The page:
14/09/2020 – The Algerian army rejected the constitutional amendment, to be submitted for a referendum in two months, that would allow the military establishment to participate in operations outside the country to restore peace.
The army command suggested replacing the term “restoring peace” with “peacekeeping,” which observers interpreted as the military leadership’s rejection to involve the army in possible battles on foreign territories.
It proposed amending the article relating to this issue so that the mission is peacekeeping, within the framework of the principles and objectives of the United Nations, the African Union, and the Arab League.
The Ministry of National Defense submitted its remarks on the amendments to the presidency, knowing that the draft constitutional reforms have been approved by the National Assembly with 256 of the 462 members present.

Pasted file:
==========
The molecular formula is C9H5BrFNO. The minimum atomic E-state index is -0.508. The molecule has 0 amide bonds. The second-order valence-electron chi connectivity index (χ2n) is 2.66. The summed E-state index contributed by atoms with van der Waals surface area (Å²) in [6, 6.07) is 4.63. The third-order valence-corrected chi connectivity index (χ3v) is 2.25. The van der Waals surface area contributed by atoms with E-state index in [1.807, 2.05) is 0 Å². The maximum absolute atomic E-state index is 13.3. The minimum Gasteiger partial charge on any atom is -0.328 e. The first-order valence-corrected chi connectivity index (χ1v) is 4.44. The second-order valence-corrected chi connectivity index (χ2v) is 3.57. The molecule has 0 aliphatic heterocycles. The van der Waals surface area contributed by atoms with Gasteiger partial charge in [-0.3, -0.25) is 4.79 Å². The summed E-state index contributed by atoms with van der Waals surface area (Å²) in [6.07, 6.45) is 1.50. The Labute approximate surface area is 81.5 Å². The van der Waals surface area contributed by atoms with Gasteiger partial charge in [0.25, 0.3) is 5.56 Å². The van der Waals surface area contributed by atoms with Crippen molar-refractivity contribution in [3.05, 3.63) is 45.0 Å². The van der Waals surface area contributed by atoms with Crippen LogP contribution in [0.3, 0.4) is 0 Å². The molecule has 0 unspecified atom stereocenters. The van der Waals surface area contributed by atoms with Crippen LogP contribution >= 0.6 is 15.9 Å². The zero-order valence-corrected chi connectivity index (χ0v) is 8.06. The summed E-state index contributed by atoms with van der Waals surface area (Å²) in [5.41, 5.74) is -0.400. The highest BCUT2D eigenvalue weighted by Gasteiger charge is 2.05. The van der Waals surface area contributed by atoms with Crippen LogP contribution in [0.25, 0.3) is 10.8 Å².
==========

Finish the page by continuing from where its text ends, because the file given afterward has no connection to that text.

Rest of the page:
The military establishment stressed that the participation of army units abroad may have consequences in terms of time and capabilities, which Algeria may not be able to control.
The army command also suggested the abolition of a paragraph in the constitution’s preamble that indicates “the people’s cohesion with the army during the February 22, 2019 movement.”
The command based its proposal on the fact that the army is “indivisible”, carrying out its constitutional and republican tasks, and has a close relationship with the people within the framework of national solidarity and cohesion.
They also suggested adding a statement to the articles stipulating “the People’s National Army, defends the vital and strategic interests of the country in all circumstances.”
Initially, President Abdelmadjid Tebboune suggested that military units be sent abroad upon his orders and the approval of two-thirds of the parliament.
According to the Algerian constitution, the President is the minister of defense and the supreme commander of the armed forces. But in practice, the body that makes the decisions regarding the army is the command of its staff and the military intelligence, the backbone of the political system. Since its independence in 1962, Algeria banned the participation of its forces in military missions outside the borders.
Sahel-Elite (Bamako-Mali) | Photo d’illustration : Algeria’s President Abdelmadjid Tebboune during the funeral of Algeria’s military chief Lieutenant general Ahmed Gaed Salah in Algiers, Algeria (Reuters)